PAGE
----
I’ve set a number of goals for 2020 – personally and for the church, and honestly, they’ll never  happen unless and I’m prepared to step out, take the risk, possibly look foolish, and trust that God is 100% in it.

I’m determined not to be motivated by fear, but by trust and obedience. I want the next 10 years to be characterised by my close proximity to Jesus as we encounter some crazy but brilliant adventures together.  I can’t think of anything worse than settling down into my comfort zone and I’m so looking forward to seeing all that he wants to accomplish come into being.

Why don’t you join me on the edge,  it’s gonna be a wonderful ride!

 

Useful links:

Winchester Vineyard Life Groups

‘Who are we becoming?’ Sunday Talks

Winchester Vineyard giving page

BLOG: God does not NEED our money but He WANTS our hearts!

BLOG: WHO ARE WE BECOMING?

 

WHO ARE WE BECOMING?

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At the start of 2020, my wife Jo wrote this reflection for our Winchester Vineyard church family:-

As we move into a new year and a new decade, I’ve been thinking about what is working well in my life and some areas that need to change. I’m sure I’m not the only one! As Nigel said on Sunday, it’s natural to do this when many around us are making new years resolutions, posting decade selfies and taking up gym memberships!

So, as we start 2020 we are thinking about who we are becoming as individuals and a church family. There are two questions; who are we becoming and is this who we WANT to become? If so, great. If not, what can we do about that?

We all know that our actions have results – the things we did yesterday affect the way we are today. If I went to bed far too late yesterday, I am tired, grumpy with those around me and unable to concentrate well on my work today. And taking that further, If I keep on going to bed too late I’ll get the same results each day.

As Albert Einstein is thought to have said “The definition of insanity is doing the same thing over and over again, but expecting different results.” Or more recently Jessie Potter said “If you always do what you’ve always done, you always get what you’ve always gotten.”

If I want things to change, I need to change my practice – to go to bed earlier so that I’ll be less tired, less grumpy and better able to work well. There’s no other way to get there. Common sense really.

In RESET month at church we are thinking about our routines, habits and patterns in our life with God. If we are trying to follow Jesus and become more like Him, how’s that going? Are we living lives marked by His love, peace and presence? What tweaks or changes do we need to make so that we’ll look more like him at the end of 2020 than we do now?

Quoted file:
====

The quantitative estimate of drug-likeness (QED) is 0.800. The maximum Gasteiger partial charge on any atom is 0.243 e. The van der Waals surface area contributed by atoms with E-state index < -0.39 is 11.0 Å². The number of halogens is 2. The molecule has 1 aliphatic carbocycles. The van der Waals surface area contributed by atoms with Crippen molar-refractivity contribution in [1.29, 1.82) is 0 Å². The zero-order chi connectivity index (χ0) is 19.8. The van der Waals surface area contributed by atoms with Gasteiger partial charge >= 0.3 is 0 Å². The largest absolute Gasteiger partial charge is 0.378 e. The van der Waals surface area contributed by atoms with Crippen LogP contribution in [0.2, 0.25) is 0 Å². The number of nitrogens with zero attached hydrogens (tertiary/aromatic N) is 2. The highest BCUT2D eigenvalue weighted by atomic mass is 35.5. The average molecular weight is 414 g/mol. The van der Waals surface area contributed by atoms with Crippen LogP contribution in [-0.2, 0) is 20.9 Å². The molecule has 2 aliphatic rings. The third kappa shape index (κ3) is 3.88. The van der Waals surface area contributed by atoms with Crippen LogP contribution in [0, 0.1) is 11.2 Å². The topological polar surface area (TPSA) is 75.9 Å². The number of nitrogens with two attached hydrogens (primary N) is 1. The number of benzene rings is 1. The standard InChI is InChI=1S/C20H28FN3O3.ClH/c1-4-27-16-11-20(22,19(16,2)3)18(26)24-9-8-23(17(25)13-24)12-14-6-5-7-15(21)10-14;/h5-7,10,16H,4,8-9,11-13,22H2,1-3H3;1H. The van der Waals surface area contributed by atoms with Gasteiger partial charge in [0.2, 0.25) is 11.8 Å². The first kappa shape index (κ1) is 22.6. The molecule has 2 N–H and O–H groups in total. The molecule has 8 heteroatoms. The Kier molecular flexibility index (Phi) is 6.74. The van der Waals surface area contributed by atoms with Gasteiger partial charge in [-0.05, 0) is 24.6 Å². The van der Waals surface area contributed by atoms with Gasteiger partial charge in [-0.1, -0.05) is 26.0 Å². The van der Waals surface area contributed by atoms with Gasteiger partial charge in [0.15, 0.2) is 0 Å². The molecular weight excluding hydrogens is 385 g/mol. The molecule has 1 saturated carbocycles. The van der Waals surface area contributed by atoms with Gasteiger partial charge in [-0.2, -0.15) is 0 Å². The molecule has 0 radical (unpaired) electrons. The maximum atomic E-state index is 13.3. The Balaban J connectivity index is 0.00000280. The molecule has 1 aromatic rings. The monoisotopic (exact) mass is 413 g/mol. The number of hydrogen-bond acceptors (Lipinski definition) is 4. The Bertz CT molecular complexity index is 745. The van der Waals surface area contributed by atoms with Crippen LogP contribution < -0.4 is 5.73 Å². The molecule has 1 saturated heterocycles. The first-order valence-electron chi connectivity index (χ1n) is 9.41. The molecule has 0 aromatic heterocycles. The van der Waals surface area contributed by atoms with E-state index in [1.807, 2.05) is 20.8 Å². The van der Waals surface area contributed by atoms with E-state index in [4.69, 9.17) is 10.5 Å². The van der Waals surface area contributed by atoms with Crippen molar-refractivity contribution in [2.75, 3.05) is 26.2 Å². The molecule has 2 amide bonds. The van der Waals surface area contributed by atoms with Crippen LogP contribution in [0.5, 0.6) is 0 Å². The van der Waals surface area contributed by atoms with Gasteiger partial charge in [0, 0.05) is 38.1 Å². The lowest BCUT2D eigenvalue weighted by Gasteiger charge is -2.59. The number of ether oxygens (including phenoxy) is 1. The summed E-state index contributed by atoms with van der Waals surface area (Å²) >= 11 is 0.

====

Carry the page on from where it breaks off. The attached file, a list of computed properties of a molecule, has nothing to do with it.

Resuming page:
As I look at my life I can see I can be preoccupied with my “to do list” and the “next thing”. But when I look at Jesus I see He managed to do all He was called to do and still be connected to His Father and fully present in each situation. We don’t see Him rushing anywhere or stressed about the next thing. So what to do? I tried a “habit audit” – an idea I picked up from John Mark Comer. (You may have seen his “Unhurry for the Holidays” video in our pre-Christmas epress). He suggested taking time to write down all our regular routines in the week and at the weekend. Eg. get up, make coffee, check social media, read Bible, go to work … make a list of everything you do. Then ask yourself .. what are these habits doing to my heart? Are they drawing me closer to Jesus and making me more like Him, or are they stirring up envy, discontentment, and anxiety and killing my relationship with Him? Be honest. If you find a habit that’s not helping you on your journey to become more like Jesus, do a habit swap .. replace it with something that does bring you life and draw you closer to Him.

As a result of this, one thing that I’ve been changing is when and how I use my phone. It’s a great tool for being connected with the wider world but can steal my time and attention when I should be focussed elsewhere. It’s early days for me but I’m disconnecting more in the evenings and early mornings and trying to use the Examen routine instead. I’m really appreciating time to pause and “be” more present in the moment and aware of my thoughts and feelings and aware of God’s nearness.